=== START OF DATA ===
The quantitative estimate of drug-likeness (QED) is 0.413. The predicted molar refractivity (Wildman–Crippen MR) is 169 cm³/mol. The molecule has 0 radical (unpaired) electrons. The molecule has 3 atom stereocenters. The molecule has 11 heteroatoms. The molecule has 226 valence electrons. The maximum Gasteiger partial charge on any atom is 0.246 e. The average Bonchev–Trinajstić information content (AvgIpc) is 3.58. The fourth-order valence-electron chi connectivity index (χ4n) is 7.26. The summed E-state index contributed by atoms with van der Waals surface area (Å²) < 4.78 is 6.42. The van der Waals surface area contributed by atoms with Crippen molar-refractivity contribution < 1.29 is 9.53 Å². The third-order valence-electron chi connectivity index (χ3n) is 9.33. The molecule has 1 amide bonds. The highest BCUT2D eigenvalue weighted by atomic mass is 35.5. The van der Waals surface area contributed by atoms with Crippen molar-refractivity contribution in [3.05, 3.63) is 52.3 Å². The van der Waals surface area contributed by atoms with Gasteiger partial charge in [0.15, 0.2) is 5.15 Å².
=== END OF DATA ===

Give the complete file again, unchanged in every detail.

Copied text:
The quantitative estimate of drug-likeness (QED) is 0.413. The predicted molar refractivity (Wildman–Crippen MR) is 169 cm³/mol. The molecule has 0 radical (unpaired) electrons. The molecule has 3 atom stereocenters. The molecule has 11 heteroatoms. The molecule has 226 valence electrons. The maximum Gasteiger partial charge on any atom is 0.246 e. The average Bonchev–Trinajstić information content (AvgIpc) is 3.58. The fourth-order valence-electron chi connectivity index (χ4n) is 7.26. The summed E-state index contributed by atoms with van der Waals surface area (Å²) < 4.78 is 6.42. The van der Waals surface area contributed by atoms with Crippen molar-refractivity contribution < 1.29 is 9.53 Å². The third-order valence-electron chi connectivity index (χ3n) is 9.33. The molecule has 1 amide bonds. The highest BCUT2D eigenvalue weighted by atomic mass is 35.5. The van der Waals surface area contributed by atoms with Crippen molar-refractivity contribution in [3.05, 3.63) is 52.3 Å². The van der Waals surface area contributed by atoms with Gasteiger partial charge in [0.15, 0.2) is 5.15 Å².